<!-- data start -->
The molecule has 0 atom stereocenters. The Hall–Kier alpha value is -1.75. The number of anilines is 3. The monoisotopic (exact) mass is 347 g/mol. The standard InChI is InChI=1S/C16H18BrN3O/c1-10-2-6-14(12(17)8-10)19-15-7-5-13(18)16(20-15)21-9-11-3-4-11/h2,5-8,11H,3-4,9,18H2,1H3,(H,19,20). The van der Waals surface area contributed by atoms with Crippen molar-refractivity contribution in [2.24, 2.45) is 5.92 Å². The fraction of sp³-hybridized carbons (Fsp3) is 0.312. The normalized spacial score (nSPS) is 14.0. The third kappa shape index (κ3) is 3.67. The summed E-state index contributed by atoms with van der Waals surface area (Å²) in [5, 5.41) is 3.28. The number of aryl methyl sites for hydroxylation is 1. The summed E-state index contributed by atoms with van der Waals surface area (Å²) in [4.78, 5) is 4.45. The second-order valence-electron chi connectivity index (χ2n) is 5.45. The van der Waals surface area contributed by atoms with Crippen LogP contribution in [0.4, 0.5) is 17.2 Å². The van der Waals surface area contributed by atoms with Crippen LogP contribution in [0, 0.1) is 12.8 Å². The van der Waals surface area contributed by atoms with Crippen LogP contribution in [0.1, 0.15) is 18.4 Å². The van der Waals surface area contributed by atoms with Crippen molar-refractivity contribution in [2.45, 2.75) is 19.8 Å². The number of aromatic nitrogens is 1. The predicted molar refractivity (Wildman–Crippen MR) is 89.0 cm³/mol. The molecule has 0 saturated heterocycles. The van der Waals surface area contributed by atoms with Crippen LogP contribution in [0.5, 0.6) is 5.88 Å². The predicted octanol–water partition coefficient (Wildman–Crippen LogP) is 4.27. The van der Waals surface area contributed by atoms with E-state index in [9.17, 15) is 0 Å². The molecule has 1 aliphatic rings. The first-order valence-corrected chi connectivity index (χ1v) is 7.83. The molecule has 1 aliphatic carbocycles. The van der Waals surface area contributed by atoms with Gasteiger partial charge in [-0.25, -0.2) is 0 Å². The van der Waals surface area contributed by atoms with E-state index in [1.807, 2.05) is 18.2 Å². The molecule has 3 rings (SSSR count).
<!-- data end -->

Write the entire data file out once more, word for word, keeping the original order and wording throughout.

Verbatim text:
The molecule has 0 atom stereocenters. The Hall–Kier alpha value is -1.75. The number of anilines is 3. The monoisotopic (exact) mass is 347 g/mol. The standard InChI is InChI=1S/C16H18BrN3O/c1-10-2-6-14(12(17)8-10)19-15-7-5-13(18)16(20-15)21-9-11-3-4-11/h2,5-8,11H,3-4,9,18H2,1H3,(H,19,20). The van der Waals surface area contributed by atoms with Crippen molar-refractivity contribution in [2.24, 2.45) is 5.92 Å². The fraction of sp³-hybridized carbons (Fsp3) is 0.312. The normalized spacial score (nSPS) is 14.0. The third kappa shape index (κ3) is 3.67. The summed E-state index contributed by atoms with van der Waals surface area (Å²) in [5, 5.41) is 3.28. The number of aryl methyl sites for hydroxylation is 1. The summed E-state index contributed by atoms with van der Waals surface area (Å²) in [4.78, 5) is 4.45. The second-order valence-electron chi connectivity index (χ2n) is 5.45. The van der Waals surface area contributed by atoms with Crippen LogP contribution in [0.4, 0.5) is 17.2 Å². The van der Waals surface area contributed by atoms with Crippen LogP contribution in [0, 0.1) is 12.8 Å². The van der Waals surface area contributed by atoms with Crippen LogP contribution in [0.1, 0.15) is 18.4 Å². The van der Waals surface area contributed by atoms with Crippen molar-refractivity contribution in [2.45, 2.75) is 19.8 Å². The number of aromatic nitrogens is 1. The predicted molar refractivity (Wildman–Crippen MR) is 89.0 cm³/mol. The molecule has 0 saturated heterocycles. The van der Waals surface area contributed by atoms with Crippen LogP contribution in [0.5, 0.6) is 5.88 Å². The predicted octanol–water partition coefficient (Wildman–Crippen LogP) is 4.27. The van der Waals surface area contributed by atoms with E-state index in [9.17, 15) is 0 Å². The molecule has 1 aliphatic rings. The first-order valence-corrected chi connectivity index (χ1v) is 7.83. The molecule has 1 aliphatic carbocycles. The van der Waals surface area contributed by atoms with Gasteiger partial charge in [-0.25, -0.2) is 0 Å². The van der Waals surface area contributed by atoms with E-state index in [1.807, 2.05) is 18.2 Å². The molecule has 3 rings (SSSR count).